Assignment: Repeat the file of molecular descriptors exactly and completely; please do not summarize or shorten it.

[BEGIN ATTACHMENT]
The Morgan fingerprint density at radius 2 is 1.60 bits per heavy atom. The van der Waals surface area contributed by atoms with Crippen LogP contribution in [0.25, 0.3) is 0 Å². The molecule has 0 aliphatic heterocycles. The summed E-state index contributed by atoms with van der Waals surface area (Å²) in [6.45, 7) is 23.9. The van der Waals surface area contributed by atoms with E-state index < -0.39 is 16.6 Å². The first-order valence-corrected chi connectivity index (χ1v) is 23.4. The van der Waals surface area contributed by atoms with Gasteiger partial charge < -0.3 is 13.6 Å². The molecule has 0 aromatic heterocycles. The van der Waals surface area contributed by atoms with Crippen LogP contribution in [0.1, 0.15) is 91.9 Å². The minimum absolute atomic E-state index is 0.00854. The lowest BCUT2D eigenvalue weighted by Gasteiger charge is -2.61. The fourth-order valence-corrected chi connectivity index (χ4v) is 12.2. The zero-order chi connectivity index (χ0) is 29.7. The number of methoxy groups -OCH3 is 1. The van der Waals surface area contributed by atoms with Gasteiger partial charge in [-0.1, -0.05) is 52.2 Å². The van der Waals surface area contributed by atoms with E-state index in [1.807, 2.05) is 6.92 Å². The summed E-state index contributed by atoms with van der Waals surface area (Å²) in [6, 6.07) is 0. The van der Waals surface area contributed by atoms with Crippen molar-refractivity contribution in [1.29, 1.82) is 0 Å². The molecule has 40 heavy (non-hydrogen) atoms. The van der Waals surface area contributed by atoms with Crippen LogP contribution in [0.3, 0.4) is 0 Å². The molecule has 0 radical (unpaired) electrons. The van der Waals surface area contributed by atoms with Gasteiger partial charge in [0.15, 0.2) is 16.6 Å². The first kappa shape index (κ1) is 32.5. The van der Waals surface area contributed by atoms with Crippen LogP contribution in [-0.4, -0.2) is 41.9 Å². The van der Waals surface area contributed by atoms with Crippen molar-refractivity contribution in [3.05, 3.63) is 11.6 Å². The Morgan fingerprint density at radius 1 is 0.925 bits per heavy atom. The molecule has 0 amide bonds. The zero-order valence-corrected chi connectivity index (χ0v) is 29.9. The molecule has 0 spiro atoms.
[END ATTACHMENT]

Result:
The Morgan fingerprint density at radius 2 is 1.60 bits per heavy atom. The van der Waals surface area contributed by atoms with Crippen LogP contribution in [0.25, 0.3) is 0 Å². The molecule has 0 aliphatic heterocycles. The summed E-state index contributed by atoms with van der Waals surface area (Å²) in [6.45, 7) is 23.9. The van der Waals surface area contributed by atoms with E-state index < -0.39 is 16.6 Å². The first-order valence-corrected chi connectivity index (χ1v) is 23.4. The van der Waals surface area contributed by atoms with Gasteiger partial charge < -0.3 is 13.6 Å². The molecule has 0 aromatic heterocycles. The van der Waals surface area contributed by atoms with Crippen LogP contribution in [0.1, 0.15) is 91.9 Å². The minimum absolute atomic E-state index is 0.00854. The lowest BCUT2D eigenvalue weighted by Gasteiger charge is -2.61. The fourth-order valence-corrected chi connectivity index (χ4v) is 12.2. The zero-order chi connectivity index (χ0) is 29.7. The number of methoxy groups -OCH3 is 1. The van der Waals surface area contributed by atoms with Gasteiger partial charge in [-0.1, -0.05) is 52.2 Å². The van der Waals surface area contributed by atoms with E-state index in [1.807, 2.05) is 6.92 Å². The summed E-state index contributed by atoms with van der Waals surface area (Å²) in [6, 6.07) is 0. The van der Waals surface area contributed by atoms with Crippen molar-refractivity contribution in [1.29, 1.82) is 0 Å². The molecule has 40 heavy (non-hydrogen) atoms. The van der Waals surface area contributed by atoms with Crippen LogP contribution in [0.3, 0.4) is 0 Å². The molecule has 0 radical (unpaired) electrons. The van der Waals surface area contributed by atoms with Gasteiger partial charge in [0.15, 0.2) is 16.6 Å². The first kappa shape index (κ1) is 32.5. The van der Waals surface area contributed by atoms with Crippen LogP contribution in [-0.4, -0.2) is 41.9 Å². The van der Waals surface area contributed by atoms with Crippen molar-refractivity contribution in [3.05, 3.63) is 11.6 Å². The Morgan fingerprint density at radius 1 is 0.925 bits per heavy atom. The molecule has 0 amide bonds. The zero-order valence-corrected chi connectivity index (χ0v) is 29.9. The molecule has 0 spiro atoms.